I used to manage night clubs, juke joints and honkey tonks and normally I am not surprised or shocked by anything but I can confess to you that this floored me. Luckily I was in a drug induced la la land and even more luckily, for me, they kept me slightly whacko through the entire ordeal. I have to rely on Katie Mae to tell me some of the things that happened to me because they kept me more than half knocked out the whole time. I have no idea why they operated on me so quickly. I have always thought that some unlucky soul was bumped from the operating schedule so they could work me in. I had been in no pain. I never had a heart attack. I was simply breathless and had zero energy but I had no pain in my arms, jaw or chest. I did tell my doctor that a member of her firm had screwed up in their diagnosis of my condition and maybe that scared her into getting me fixed in a hurry. I never gave that much thought. I had never considered suing someone. Suing people does not appeal to me.
This was the first time I heard somebody mention cabbage. I was pretty freaked out at this point. The guys had already addressed me as “Podnah” and now I could hear the doctor talking about cabbage. Maybe he was having cabbage for supper. I love cabbage. I could eat a number three washtub full of cabbage but pretty soon I forgot all about greens for supper.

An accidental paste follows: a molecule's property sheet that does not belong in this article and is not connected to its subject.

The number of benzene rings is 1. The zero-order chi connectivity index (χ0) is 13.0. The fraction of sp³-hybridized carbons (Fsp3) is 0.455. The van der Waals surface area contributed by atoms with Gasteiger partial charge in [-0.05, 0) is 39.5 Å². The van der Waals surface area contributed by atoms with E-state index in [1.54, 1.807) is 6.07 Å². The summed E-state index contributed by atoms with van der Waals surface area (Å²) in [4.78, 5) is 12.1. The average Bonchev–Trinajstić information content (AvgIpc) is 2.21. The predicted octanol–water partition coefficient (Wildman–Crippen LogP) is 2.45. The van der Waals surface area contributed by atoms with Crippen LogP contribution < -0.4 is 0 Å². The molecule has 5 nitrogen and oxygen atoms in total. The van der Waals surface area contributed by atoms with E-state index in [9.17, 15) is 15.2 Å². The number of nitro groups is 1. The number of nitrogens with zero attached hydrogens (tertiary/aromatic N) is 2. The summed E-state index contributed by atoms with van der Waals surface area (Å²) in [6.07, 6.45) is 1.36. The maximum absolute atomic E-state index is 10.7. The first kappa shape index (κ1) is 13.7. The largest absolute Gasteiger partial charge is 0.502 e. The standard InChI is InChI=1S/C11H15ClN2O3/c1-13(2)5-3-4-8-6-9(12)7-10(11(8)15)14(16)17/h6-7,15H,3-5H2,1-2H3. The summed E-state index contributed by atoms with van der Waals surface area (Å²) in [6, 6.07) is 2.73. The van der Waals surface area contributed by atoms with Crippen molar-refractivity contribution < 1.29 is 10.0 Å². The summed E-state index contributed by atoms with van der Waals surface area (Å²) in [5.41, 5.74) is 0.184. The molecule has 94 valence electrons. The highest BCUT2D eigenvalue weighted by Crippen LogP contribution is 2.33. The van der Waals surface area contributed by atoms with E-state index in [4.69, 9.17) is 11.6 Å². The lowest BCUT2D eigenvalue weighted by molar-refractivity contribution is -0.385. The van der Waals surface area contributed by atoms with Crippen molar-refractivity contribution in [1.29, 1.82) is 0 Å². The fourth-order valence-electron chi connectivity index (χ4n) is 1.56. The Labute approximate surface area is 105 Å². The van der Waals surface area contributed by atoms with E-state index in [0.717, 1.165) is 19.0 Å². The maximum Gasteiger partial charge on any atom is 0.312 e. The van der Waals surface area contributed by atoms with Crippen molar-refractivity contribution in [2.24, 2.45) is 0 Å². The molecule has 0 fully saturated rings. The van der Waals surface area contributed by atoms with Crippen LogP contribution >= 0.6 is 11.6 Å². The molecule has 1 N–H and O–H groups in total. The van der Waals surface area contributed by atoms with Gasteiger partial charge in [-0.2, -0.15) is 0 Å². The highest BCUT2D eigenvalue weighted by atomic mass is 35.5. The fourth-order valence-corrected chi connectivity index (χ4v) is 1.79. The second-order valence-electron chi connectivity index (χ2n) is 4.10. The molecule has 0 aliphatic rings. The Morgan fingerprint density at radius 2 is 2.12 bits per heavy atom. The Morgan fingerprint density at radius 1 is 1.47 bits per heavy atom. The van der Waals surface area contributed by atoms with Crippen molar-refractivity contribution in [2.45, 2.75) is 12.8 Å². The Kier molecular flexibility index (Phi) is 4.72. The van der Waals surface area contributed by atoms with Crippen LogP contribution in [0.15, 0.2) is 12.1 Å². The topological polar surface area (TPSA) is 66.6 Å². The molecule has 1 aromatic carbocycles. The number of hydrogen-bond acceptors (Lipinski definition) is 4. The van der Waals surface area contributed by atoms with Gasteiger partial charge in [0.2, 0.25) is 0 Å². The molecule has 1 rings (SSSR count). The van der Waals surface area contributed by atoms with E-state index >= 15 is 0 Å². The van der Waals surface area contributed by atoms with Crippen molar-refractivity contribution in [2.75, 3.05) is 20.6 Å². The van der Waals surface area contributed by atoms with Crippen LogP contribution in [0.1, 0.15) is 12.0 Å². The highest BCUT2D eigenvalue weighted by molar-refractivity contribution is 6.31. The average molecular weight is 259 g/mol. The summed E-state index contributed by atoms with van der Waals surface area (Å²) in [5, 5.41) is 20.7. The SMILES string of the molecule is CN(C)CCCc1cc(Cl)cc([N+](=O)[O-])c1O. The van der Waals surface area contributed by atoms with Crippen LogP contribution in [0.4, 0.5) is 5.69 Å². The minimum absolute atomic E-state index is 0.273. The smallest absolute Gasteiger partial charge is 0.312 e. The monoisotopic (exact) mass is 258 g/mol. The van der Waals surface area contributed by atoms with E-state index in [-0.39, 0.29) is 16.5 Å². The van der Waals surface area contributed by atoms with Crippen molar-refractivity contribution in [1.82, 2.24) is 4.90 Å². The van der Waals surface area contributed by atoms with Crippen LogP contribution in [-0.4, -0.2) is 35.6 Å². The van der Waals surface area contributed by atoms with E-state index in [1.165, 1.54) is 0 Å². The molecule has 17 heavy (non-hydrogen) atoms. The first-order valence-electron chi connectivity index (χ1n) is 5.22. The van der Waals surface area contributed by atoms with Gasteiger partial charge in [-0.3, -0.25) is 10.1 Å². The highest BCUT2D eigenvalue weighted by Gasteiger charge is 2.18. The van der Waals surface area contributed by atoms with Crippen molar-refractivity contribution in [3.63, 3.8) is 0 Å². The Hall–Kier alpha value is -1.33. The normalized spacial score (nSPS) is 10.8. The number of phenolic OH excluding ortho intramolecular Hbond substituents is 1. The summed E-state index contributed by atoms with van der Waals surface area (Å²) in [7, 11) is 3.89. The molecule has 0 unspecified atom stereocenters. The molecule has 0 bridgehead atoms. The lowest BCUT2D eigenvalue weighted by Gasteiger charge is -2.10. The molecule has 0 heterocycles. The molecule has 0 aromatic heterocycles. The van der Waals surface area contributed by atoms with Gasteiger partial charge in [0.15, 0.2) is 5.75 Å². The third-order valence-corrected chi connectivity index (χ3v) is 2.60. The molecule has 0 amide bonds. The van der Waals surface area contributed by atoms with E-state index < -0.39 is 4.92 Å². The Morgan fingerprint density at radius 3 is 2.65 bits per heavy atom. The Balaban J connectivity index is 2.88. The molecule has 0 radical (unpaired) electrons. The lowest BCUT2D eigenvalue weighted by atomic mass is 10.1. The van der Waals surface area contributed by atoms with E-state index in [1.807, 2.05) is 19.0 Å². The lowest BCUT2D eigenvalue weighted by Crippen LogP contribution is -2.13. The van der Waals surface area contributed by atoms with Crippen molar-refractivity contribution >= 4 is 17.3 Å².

They put me in a cardiac care unit for safe keeping. They put a bag of sand on my groin so the cut in the artery would clot properly. One neat thing they did was to give me some type of medication that kept me pretty well spaced out. This was especially helpful because I had no fearful thoughts through the night about a team of surgeons ripping up my chest with a Skill saw from Lowes. There was no cabbage served for supper.
In the morning they came for me. The orderlies were funny and we joked on the way down to the operating room. They made a stop so Katie Mae and I could kiss goodbye. They would not let her get on the gurney with me. I feared that would be my last disappointment.
I’m pretty much in the dark for the next eight hours. I think I hear snips of several conversations that contain something about cabbage. I am concerned that all these people are thinking only about their stomachs and not enough about my heart. The doctor looks like he is about twelve years old. For some reason, this doesn’t bother me. I feel like he is a brilliant young surgeon and that he will do a fine job patching my heart and as long as they continue to pump the good meds into my body, who cares?